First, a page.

Small budget films fight big at box office

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The first half of 2013 has been fruitful for Bollywood. But while only a few biggies, like Yeh Jawaani Hai Deewani and Race 2, earned big, a slew of smaller films went on to become box-office winners during the same period.

So be it ABCD – Any Body Can Dance, Kai Po Che, Chashme Baddoor, Aashiqui 2, Go Goa Gone, Jolly LLB or Fukrey, they have all raked in the moolah at the ticket windows.

“When audiences like a film, it becomes not just a money-spinner, but also a goodwill earner for everyone connected. It’s the audience that ultimately determines the size of the film, not producers and distributors,” asserts Fukrey co-producer Ritesh Sidhwani. “We strongly believed in the subject and we backed the film as much as we would back a big star film.”

According to experts, the clichéd line — content is king — has never been truer. “How else would you explain films by directors such as Mrighdeep Singh Lamba (Fukrey) and Remo D’Souza (ABCD)?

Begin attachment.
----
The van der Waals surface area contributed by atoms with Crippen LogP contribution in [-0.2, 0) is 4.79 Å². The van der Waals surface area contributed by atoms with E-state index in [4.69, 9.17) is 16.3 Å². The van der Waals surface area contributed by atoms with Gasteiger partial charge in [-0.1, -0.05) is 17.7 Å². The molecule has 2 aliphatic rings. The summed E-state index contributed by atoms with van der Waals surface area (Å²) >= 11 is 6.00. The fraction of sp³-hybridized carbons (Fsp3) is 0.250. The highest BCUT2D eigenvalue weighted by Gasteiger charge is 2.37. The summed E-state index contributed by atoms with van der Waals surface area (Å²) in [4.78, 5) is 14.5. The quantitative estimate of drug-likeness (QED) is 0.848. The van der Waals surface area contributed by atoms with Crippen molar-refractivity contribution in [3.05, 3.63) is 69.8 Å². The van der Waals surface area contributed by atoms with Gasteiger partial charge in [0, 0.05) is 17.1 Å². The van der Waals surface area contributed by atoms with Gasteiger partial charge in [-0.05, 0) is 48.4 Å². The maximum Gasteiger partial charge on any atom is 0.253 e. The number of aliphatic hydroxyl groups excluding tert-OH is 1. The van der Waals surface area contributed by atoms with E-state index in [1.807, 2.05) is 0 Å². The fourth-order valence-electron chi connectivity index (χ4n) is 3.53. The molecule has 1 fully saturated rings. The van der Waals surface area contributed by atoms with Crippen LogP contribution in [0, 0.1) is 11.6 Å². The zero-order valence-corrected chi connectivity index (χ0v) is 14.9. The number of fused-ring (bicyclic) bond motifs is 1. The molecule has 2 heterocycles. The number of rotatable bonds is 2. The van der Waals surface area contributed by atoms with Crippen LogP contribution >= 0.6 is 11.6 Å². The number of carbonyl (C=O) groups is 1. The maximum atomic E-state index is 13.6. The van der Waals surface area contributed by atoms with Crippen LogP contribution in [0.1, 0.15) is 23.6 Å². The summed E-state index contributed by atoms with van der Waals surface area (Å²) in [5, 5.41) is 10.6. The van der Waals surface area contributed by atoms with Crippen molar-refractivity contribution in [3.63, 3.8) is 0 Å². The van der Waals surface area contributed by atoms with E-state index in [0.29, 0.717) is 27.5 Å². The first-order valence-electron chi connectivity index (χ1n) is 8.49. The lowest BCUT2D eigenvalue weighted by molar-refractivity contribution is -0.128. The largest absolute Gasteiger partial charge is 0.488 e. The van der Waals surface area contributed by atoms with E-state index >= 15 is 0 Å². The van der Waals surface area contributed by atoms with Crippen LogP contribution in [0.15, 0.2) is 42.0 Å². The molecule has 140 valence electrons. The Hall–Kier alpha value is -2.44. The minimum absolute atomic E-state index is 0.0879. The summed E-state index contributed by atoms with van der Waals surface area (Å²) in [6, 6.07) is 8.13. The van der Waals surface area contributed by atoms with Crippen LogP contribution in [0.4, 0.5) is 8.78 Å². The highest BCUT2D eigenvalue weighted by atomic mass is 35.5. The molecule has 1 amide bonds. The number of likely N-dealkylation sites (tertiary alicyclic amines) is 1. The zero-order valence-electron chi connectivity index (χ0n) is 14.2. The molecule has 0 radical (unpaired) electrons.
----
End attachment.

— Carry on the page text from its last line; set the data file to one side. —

These films neither boasted of big-league actors nor star directors. So if they have done well, it’s purely on merit,” says exhibitor and distributor Akshaye Rathi.

Interestingly, a film like Aashiqui 2, helmed by Mohit Suri, featured newcomers Aditya Roy Kapoor and Shraddha Kapoor, but still made a whopping R82 crore. “It’s a welcome sign that smaller films are also finding takers. Our industry is still star-oriented, but such instances go on to prove that quality content will also work,” says trade expert Taran Adarsh.

Interestingly, during the first six months, biggies like Matru Ki Bijlee Ka Mandola, Yamla Pagla Deewana 2, Bombay Talkies, Nautanki Saala, Zilla Ghaziabad and Aurangzeb have failed at the box office. “Budgeting is also an important element. Since all the small films are made at a reasonable price, the recovery gets easier,” adds Rathi.

(All India estimated net collections; in crores)

 

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